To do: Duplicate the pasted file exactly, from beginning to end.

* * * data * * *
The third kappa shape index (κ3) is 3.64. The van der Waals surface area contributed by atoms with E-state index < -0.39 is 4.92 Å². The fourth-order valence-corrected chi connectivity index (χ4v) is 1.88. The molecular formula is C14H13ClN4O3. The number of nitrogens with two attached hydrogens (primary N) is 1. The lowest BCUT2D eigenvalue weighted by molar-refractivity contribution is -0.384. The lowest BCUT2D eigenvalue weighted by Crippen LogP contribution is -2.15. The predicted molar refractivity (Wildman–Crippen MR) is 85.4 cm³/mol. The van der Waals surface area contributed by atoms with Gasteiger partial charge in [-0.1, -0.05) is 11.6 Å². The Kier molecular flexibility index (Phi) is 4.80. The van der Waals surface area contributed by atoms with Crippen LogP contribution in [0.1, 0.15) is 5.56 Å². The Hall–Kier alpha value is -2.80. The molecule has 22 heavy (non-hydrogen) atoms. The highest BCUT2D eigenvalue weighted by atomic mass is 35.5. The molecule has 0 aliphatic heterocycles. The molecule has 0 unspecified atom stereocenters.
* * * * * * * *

The third kappa shape index (κ3) is 3.64. The van der Waals surface area contributed by atoms with E-state index < -0.39 is 4.92 Å². The fourth-order valence-corrected chi connectivity index (χ4v) is 1.88. The molecular formula is C14H13ClN4O3. The number of nitrogens with two attached hydrogens (primary N) is 1. The lowest BCUT2D eigenvalue weighted by molar-refractivity contribution is -0.384. The lowest BCUT2D eigenvalue weighted by Crippen LogP contribution is -2.15. The predicted molar refractivity (Wildman–Crippen MR) is 85.4 cm³/mol. The van der Waals surface area contributed by atoms with Gasteiger partial charge in [-0.1, -0.05) is 11.6 Å². The Kier molecular flexibility index (Phi) is 4.80. The van der Waals surface area contributed by atoms with Crippen LogP contribution in [0.1, 0.15) is 5.56 Å². The Hall–Kier alpha value is -2.80. The molecule has 22 heavy (non-hydrogen) atoms. The highest BCUT2D eigenvalue weighted by atomic mass is 35.5. The molecule has 0 aliphatic heterocycles. The molecule has 0 unspecified atom stereocenters.